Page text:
Interaction of extrinsic with intrinsic motivation and the relationship with sport enjoyment

Por: Costas Karageorghis e Symeon Vlachopoulos.

Athens 2004: Pre-olympic Congress

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Sport enjoyment has been recognized as a key factor in understanding continued involvement in sport [6]. This is because "having fun" has consistently been reported to be among the most important reasons for sport participation [4] while research has demonstrated that enjoyment reported in the form of intrinsically motivated reasons for sport participation predicted long-term adherence among swimmers (Pelletier, Fortier, Vallerand, & Briere, 2001, cited in [8]). A promising theoretical framework to further understanding of the promotion of feelings of enjoyment in sport has been Self-determination Theory (SDT) [2]. Based on SDT, Vallerand and Fortier [7] offered theoretical predictions regarding the interplay between extrinsic and intrinsic motivation in sport and their relationships to motivational outcomes. The purpose of the present study was to examine the relationship between the interaction of external regulation, introjected regulation, identified regulation and intrinsic motivation, and sport enjoyment while controlling for the effects of goal orientations and perceived sport competence.


Adult sport participants (N = 430) were assessed on their reasons for sport participation [5]. Task and ego orientations [1], and perceptions of their perceived sport competence [3] were also assessed prior to commencement of a training session to be used as covariates. A week later, prior to the corresponding training session, participants’ levels of sport enjoyment were assessed.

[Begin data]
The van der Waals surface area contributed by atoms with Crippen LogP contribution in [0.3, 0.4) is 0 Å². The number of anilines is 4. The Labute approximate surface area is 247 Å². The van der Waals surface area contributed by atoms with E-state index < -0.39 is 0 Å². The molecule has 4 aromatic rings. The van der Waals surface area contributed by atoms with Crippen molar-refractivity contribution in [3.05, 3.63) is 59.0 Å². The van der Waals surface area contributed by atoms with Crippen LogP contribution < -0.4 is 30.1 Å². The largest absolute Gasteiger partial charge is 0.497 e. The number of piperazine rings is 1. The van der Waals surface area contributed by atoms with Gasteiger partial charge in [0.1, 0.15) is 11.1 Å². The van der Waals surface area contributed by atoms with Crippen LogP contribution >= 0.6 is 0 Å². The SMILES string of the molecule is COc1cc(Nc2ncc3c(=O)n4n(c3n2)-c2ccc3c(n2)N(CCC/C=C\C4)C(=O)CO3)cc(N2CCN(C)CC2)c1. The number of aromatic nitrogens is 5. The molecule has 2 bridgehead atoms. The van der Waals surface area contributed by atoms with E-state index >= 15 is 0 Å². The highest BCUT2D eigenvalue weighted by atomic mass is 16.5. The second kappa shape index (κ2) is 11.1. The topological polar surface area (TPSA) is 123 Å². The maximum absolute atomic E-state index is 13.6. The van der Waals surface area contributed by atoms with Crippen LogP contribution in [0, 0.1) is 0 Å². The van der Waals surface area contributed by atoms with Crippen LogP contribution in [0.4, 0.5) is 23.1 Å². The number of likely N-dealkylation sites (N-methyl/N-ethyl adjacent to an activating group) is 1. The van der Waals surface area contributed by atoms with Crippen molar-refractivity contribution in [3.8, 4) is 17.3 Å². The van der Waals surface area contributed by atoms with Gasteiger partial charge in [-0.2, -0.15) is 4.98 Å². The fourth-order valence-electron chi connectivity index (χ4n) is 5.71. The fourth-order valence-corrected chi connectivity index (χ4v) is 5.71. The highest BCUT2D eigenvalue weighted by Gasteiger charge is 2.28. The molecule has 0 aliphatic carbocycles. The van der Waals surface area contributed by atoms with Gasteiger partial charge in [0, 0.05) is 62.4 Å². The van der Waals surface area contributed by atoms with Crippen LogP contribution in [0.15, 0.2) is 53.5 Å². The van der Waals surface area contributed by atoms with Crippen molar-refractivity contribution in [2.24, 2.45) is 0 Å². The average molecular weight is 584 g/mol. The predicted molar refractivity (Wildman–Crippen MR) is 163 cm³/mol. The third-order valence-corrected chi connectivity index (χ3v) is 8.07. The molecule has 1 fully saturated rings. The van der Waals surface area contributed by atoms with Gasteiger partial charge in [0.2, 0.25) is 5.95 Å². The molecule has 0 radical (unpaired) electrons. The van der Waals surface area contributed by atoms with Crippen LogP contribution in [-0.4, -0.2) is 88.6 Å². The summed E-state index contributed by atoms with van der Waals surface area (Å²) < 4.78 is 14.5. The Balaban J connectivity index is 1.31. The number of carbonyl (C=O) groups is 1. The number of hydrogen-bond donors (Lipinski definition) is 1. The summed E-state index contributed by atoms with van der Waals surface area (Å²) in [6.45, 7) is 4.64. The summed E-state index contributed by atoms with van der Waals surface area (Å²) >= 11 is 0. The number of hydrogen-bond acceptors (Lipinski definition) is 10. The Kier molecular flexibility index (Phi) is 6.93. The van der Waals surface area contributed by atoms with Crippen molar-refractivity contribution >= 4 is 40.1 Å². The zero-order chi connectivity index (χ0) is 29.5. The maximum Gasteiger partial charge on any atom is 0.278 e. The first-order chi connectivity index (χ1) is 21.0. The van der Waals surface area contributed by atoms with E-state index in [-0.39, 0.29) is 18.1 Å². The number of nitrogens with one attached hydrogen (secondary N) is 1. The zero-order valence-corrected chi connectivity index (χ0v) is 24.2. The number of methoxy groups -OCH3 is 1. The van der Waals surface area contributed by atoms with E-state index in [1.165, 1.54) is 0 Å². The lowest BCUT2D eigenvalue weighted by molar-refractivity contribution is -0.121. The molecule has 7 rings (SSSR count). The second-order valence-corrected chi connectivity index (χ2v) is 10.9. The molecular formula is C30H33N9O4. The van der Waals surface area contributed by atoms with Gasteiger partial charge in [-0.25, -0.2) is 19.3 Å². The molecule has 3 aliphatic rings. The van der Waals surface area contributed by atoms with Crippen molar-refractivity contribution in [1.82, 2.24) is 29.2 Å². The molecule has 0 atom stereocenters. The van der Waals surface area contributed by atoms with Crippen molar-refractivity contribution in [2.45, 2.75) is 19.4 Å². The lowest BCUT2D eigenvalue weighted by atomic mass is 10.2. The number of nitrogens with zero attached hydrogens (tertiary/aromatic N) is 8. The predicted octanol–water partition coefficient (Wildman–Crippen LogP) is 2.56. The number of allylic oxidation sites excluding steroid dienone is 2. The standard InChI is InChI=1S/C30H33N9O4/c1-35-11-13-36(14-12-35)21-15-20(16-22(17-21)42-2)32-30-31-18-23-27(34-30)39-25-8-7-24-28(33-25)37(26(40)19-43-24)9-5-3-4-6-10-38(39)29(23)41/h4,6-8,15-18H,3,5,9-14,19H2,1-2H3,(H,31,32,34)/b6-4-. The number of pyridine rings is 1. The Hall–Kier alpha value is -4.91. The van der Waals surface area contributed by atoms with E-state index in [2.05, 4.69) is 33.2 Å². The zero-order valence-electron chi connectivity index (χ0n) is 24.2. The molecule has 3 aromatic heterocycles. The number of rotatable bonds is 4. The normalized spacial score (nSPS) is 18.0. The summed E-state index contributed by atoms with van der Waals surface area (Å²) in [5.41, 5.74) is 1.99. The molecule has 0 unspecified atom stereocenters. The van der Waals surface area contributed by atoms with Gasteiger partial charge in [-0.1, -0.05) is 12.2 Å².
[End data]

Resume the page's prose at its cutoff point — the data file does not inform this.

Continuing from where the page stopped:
Interaction analyses using linear regression revealed that the co-existence of high levels of intrinsic motivation with high levels of either introjected regulation or identified regulation corresponded with higher scores for enjoyment/interest and small interaction effect sizes of .03 and .02 respectively. Both moderate and high levels of intrinsic motivation had a prophylactic effect against the expected negative influence of introjected regulation on enjoyment/interest.


It was concluded that the enhancement of enjoyment/interest in sport may result from promoting intrinsic motivation and reducing external regulation while the combination of high levels of either introjected regulation or identified regulation with high levels of intrinsic motivation may be beneficial to the enjoyment/interest levels of adult sport participants.


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